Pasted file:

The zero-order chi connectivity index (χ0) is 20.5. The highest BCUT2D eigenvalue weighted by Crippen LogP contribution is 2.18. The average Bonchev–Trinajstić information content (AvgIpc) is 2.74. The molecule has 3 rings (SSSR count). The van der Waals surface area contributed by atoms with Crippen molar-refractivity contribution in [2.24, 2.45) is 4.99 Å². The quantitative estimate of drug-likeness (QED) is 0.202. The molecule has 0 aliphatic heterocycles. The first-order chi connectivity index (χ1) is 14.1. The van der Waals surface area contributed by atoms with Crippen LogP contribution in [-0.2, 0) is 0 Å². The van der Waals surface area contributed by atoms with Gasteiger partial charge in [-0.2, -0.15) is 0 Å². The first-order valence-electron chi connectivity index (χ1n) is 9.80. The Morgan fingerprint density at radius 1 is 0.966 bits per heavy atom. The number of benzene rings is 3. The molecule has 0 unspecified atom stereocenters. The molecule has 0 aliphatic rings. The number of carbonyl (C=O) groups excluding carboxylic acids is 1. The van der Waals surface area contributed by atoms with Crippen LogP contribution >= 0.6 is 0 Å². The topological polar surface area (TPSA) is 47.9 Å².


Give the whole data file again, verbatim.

The zero-order chi connectivity index (χ0) is 20.5. The highest BCUT2D eigenvalue weighted by Crippen LogP contribution is 2.18. The average Bonchev–Trinajstić information content (AvgIpc) is 2.74. The molecule has 3 rings (SSSR count). The van der Waals surface area contributed by atoms with Crippen molar-refractivity contribution in [2.24, 2.45) is 4.99 Å². The quantitative estimate of drug-likeness (QED) is 0.202. The molecule has 0 aliphatic heterocycles. The first-order chi connectivity index (χ1) is 14.1. The van der Waals surface area contributed by atoms with Crippen LogP contribution in [-0.2, 0) is 0 Å². The van der Waals surface area contributed by atoms with Gasteiger partial charge in [-0.2, -0.15) is 0 Å². The first-order valence-electron chi connectivity index (χ1n) is 9.80. The Morgan fingerprint density at radius 1 is 0.966 bits per heavy atom. The number of benzene rings is 3. The molecule has 0 unspecified atom stereocenters. The molecule has 0 aliphatic rings. The number of carbonyl (C=O) groups excluding carboxylic acids is 1. The van der Waals surface area contributed by atoms with Crippen LogP contribution >= 0.6 is 0 Å². The topological polar surface area (TPSA) is 47.9 Å².